Rare Rat Colors

Updated February 21, 2017

Rats come in a variety of different colours, from the standard albino lab rat to the brown or black wild rat or pet store "hoodie." However, there are many less common colours, including fawn, blue and mink. These colours are the result of careful breeding, and are unlikely to appear randomly in the population. Unusually coloured rats act just like their more common cousins, but are normally available only from speciality breeders.


Chocolate rats have even, dark brown fur with no ticking, which distinguishes them from the wild brown "agouti" colouration. These rats have black eyes normally, but dilute genes lighten the colour to cocoa and produce ruby eyes in some individuals. Cocoa rats are also evenly brown, but lighter in tone. Chocolate and cocoa are both produced by the b/b gene. According to Spoiled Ratten Rattery, when chocolate combines with blue, the result is a "classic lilac" -- similar to the lilac produced from American mink, but a pinkish dove grey colour with dark ruby or black eyes.


Known as topaz in the United Kingdom and Australia, this agouti-derived colour comes from a dilute red mutation (r/r). These rats are golden to orange with red eyes and a bluish-grey belly and undercoat. A related colour, amber, produces a golden fawn rat with red eyes and a cream-coloured belly. In non-agouti rats, the fawn mutation produces a beige coat. This colour is more common in pet stores than fawn.


Mink rats are non-agouti rats with a greyish brown coat and a slightly blue tint. They have black eyes. A lighter variation of this genetic mutation is called lilac. This rat is lighter in colour and has pink tones to its fur. A separate mutation causes Australian mink. This similar-looking coat colour is silvery brown, and can vary from bluish to warm grey. Australian mink rats often have silvered fur with white flecks. When the mink mutation appears in agouti rats, the result is a cinnamon: a warm russet rat with darker guard hairs and reddish ticking.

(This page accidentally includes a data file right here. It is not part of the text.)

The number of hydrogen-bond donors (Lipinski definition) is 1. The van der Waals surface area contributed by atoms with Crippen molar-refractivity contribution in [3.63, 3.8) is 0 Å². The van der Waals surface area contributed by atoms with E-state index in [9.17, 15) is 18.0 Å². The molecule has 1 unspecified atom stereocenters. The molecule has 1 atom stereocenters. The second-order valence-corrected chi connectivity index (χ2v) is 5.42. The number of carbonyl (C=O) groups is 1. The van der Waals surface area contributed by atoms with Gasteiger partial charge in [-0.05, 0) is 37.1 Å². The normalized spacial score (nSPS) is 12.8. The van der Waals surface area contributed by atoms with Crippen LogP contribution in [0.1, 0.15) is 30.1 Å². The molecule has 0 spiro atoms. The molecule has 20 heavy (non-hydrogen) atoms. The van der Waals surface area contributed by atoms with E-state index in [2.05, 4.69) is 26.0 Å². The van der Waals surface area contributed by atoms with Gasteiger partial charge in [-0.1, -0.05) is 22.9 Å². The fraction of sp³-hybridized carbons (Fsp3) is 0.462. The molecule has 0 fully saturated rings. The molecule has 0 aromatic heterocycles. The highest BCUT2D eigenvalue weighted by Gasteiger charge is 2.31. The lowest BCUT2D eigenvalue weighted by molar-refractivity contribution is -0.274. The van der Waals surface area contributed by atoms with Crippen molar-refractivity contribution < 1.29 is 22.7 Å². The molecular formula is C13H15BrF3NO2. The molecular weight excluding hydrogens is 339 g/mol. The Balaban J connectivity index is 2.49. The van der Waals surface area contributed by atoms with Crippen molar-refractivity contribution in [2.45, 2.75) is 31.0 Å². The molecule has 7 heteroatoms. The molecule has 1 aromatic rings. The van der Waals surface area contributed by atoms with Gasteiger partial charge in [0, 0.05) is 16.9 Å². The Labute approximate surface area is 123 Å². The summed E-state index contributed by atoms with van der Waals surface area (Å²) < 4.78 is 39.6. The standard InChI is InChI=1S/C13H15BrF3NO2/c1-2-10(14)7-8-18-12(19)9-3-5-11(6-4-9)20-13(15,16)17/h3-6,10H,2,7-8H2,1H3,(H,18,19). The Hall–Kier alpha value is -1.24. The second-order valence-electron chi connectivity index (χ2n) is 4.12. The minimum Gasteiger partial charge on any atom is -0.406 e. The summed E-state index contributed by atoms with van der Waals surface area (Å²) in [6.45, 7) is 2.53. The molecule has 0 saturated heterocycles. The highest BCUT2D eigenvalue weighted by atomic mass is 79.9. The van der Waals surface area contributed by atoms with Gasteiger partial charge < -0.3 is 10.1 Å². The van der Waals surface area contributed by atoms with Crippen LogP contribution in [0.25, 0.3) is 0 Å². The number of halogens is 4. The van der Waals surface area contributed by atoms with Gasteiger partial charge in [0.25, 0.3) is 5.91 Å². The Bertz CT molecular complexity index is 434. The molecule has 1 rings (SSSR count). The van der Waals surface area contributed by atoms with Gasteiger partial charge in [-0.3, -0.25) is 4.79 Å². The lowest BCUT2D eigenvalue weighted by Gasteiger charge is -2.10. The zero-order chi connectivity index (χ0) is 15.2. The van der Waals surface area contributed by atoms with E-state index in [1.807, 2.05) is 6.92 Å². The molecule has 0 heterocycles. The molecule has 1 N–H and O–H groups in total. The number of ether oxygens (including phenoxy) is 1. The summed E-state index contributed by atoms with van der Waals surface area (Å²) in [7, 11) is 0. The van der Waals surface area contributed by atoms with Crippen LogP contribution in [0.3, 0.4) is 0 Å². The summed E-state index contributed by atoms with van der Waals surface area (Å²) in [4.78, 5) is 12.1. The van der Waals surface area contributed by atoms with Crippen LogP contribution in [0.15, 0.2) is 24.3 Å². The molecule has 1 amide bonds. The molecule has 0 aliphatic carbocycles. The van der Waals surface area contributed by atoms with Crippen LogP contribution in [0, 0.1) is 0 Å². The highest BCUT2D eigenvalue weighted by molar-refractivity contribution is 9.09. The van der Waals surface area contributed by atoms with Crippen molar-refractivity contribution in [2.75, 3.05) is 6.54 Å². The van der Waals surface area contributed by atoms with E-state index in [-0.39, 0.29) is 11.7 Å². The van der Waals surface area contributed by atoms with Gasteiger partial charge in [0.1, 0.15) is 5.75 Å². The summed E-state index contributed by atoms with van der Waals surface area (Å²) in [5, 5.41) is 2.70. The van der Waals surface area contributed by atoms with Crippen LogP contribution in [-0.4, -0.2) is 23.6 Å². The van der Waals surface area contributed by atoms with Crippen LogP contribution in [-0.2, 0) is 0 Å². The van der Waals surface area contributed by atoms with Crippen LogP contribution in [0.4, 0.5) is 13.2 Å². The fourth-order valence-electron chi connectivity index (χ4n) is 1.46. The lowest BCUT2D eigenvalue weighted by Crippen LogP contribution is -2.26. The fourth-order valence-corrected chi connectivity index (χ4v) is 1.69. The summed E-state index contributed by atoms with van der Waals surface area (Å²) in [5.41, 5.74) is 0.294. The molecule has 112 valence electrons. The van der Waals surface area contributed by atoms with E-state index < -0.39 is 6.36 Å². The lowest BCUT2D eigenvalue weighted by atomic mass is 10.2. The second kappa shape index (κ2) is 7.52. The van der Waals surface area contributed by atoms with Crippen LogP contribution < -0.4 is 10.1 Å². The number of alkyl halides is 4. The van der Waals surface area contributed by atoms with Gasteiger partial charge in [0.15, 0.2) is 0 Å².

Blue rats are actually a bluish-grey colour, similar to Russian blue cats. Some are dark slate blue, while others are a light, almost silver colour. Lighter blue rats usually have ruby eyes. Despite their similar appearance, the two main types of blue rat -- Russian blue and American blue -- are actually caused by different genetic mutations. Russian blue rats are black rats with a dilute mutation known as d/d, while American blue rats have a dilute g/g mutation. American blue can combine with mink to produce an extremely pale rat with ruby eyes, also known as a platinum rat. Russian blue combines with agouti to produce a ticked, bluish rat with black eyes and a silver belly.

Cite this Article A tool to create a citation to reference this article Cite this Article

About the Author

G.D. Palmer is a freelance writer and illustrator living in Milwaukee, Wis. She has been producing print and Web content for various organizations since 1998 and has been freelancing full-time since 2007. Palmer holds a Bachelor of Arts degree in writing and studio art from Beloit College in Beloit, Wis.